As pet owners, our dog’s emotional well-being matters to us as much as their physical health. However, dogs who have emotional problems, anxiety, in particular, are not at all uncommon. A dog’s anxiety could happen for no apparent reason at all, and here are some signs that you should watch out for:
• Excessive drooling and/or panting
• Excessive barking
• Peeing or pooping in non-designated areas
• Excessive yawning
• Destructive behavior
• Detached; spends time hiding
• Uneasy: consistently shaking and pacing
• Repetitive actions
Anxiety among dogs could be triggered by fear or separation. Loud noises, strangers and some visual stimuli may cause anxiety based on fear. The same could also happen in specific situations, like car rides.
On the other hand, age-related anxiety, which affects old dogs, are usually caused by cognitive dysfunction syndrome, commonly known as CDS. It affects the dog’s senses and brain functions, which eventually causes the affected dog to be fearful and apprehensive.
Fear and anxiety among dogs, more or less, operate the same way they do with humans. The causes of fear and anxiety are usually far from logical. Fear may be emotional, but it’s powerful even on its own. This is also the very reason why separation anxiety affects a significant population of dogs.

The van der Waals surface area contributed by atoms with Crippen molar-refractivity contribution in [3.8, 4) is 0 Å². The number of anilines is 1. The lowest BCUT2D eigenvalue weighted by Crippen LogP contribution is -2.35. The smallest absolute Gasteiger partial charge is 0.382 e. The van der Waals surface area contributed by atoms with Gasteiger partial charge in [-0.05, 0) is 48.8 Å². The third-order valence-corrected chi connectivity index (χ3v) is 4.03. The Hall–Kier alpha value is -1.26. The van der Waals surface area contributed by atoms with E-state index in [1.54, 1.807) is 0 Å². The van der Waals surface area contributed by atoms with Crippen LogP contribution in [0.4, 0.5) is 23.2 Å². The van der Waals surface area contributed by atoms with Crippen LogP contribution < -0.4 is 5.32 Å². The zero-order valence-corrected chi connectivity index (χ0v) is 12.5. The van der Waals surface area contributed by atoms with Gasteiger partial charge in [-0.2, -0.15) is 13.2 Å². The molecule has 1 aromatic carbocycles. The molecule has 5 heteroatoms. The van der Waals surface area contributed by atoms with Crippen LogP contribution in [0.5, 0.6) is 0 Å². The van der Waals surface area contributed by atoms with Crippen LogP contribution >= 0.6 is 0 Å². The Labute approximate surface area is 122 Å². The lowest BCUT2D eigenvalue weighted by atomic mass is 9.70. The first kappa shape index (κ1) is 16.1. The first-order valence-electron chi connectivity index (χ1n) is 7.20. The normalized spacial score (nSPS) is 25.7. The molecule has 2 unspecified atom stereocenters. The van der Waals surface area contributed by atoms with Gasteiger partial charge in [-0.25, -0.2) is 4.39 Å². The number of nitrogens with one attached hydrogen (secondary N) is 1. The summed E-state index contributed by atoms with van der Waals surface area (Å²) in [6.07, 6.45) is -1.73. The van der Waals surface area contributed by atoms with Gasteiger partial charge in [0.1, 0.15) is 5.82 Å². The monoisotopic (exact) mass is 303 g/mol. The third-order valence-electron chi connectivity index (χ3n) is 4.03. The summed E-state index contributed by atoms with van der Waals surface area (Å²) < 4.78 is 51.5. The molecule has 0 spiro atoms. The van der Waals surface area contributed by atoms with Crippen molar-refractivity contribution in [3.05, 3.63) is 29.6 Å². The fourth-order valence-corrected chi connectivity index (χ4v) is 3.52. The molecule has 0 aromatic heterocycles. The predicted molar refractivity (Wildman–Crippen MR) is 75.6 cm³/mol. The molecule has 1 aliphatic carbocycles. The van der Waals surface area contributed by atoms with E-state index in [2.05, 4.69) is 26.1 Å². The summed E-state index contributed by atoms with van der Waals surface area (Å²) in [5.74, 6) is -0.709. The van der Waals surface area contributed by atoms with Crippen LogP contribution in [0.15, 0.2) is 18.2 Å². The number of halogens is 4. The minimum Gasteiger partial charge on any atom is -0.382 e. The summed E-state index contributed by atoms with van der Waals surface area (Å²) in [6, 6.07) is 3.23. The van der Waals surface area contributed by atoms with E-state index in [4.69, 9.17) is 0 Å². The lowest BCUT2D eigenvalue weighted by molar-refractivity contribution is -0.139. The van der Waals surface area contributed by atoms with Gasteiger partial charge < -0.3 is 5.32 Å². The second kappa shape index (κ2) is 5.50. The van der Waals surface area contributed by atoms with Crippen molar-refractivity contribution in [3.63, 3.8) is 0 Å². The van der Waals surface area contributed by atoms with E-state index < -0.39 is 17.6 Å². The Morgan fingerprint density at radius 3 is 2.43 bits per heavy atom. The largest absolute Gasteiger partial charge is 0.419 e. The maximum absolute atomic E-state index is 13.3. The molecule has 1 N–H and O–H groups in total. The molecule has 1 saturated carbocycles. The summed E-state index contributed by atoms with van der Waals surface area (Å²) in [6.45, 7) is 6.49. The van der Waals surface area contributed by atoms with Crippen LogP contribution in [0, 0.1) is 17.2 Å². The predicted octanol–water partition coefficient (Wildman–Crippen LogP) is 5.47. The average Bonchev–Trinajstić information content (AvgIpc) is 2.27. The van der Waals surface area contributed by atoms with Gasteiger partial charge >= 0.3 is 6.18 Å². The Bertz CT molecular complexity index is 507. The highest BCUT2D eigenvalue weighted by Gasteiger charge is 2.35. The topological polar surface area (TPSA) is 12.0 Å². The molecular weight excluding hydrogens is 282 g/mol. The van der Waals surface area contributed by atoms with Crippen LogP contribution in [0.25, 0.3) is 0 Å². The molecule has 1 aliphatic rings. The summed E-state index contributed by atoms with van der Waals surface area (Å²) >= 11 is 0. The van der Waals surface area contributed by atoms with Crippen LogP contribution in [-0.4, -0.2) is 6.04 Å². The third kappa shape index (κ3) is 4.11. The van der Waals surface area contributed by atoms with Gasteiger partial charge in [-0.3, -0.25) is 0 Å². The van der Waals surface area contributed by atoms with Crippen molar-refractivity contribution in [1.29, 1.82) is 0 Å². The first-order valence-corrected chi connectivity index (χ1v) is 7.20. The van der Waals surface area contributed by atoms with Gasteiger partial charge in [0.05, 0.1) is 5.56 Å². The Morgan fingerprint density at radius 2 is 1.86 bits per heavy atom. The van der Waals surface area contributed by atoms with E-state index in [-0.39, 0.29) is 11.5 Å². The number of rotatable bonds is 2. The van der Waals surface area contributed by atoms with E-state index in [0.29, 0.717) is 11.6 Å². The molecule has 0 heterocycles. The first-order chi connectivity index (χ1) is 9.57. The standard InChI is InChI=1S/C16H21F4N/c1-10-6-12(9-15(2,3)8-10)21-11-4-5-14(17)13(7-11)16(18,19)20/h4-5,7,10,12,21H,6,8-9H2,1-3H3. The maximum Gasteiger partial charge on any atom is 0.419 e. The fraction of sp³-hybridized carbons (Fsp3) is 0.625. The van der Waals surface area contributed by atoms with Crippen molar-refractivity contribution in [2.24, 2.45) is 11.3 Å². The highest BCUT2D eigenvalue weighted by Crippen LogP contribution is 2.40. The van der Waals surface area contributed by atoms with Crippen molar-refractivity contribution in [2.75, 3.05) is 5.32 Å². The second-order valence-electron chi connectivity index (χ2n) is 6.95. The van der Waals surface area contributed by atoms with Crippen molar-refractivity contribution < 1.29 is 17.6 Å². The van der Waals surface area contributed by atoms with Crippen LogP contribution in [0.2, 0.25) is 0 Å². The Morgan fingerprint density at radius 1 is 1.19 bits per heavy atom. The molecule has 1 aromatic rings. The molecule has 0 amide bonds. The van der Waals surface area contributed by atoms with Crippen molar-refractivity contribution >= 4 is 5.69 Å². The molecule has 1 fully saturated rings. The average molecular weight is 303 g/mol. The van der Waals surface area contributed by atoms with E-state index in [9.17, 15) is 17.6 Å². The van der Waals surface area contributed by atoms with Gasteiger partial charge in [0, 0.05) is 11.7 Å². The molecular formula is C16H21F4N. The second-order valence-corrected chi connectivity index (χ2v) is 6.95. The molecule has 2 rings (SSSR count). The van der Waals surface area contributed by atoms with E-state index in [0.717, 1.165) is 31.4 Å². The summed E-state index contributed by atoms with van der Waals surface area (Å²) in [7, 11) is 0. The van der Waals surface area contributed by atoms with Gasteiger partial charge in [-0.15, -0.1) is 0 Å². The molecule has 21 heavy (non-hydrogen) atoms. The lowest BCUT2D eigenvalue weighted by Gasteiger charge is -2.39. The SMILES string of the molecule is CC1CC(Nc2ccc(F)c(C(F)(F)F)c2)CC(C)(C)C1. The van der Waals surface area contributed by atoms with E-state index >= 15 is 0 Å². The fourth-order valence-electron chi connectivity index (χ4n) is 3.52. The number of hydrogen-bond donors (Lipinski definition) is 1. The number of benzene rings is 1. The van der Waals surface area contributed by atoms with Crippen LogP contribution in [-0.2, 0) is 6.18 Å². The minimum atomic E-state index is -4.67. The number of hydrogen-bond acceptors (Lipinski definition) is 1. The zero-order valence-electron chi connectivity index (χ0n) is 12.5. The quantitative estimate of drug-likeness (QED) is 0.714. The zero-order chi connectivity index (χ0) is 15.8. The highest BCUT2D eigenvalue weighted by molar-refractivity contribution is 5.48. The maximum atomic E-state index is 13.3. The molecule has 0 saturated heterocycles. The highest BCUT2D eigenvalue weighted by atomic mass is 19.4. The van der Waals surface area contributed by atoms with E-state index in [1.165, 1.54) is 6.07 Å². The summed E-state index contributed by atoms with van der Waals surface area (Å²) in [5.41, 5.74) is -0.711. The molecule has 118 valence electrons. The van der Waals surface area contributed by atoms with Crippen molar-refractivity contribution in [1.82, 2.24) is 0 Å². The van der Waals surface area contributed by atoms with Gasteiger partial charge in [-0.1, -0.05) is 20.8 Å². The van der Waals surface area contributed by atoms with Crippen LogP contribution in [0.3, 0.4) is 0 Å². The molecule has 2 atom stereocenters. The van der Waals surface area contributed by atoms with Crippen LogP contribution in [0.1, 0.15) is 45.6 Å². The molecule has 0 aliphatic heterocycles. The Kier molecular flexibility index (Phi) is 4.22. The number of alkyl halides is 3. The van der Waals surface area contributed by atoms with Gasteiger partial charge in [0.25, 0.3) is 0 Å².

Dogs having separation anxiety issues usually develop behavioral problems when left alone. Anxiety often causes them to urinate and defecate in non-designated areas. Some dogs resort to destructive behavior, while some bark excessively. And the sad thing is, about 15% of dogs suffer from separation anxiety.
How to treat dog anxiety
Knowing the primary cause behind a dog’s anxiety is the first step to treating it. Treatment differs as it depends on the leading cause. If you suspect your dog having separation anxiety, reach out to your trusted vet and/or professional dog trainer.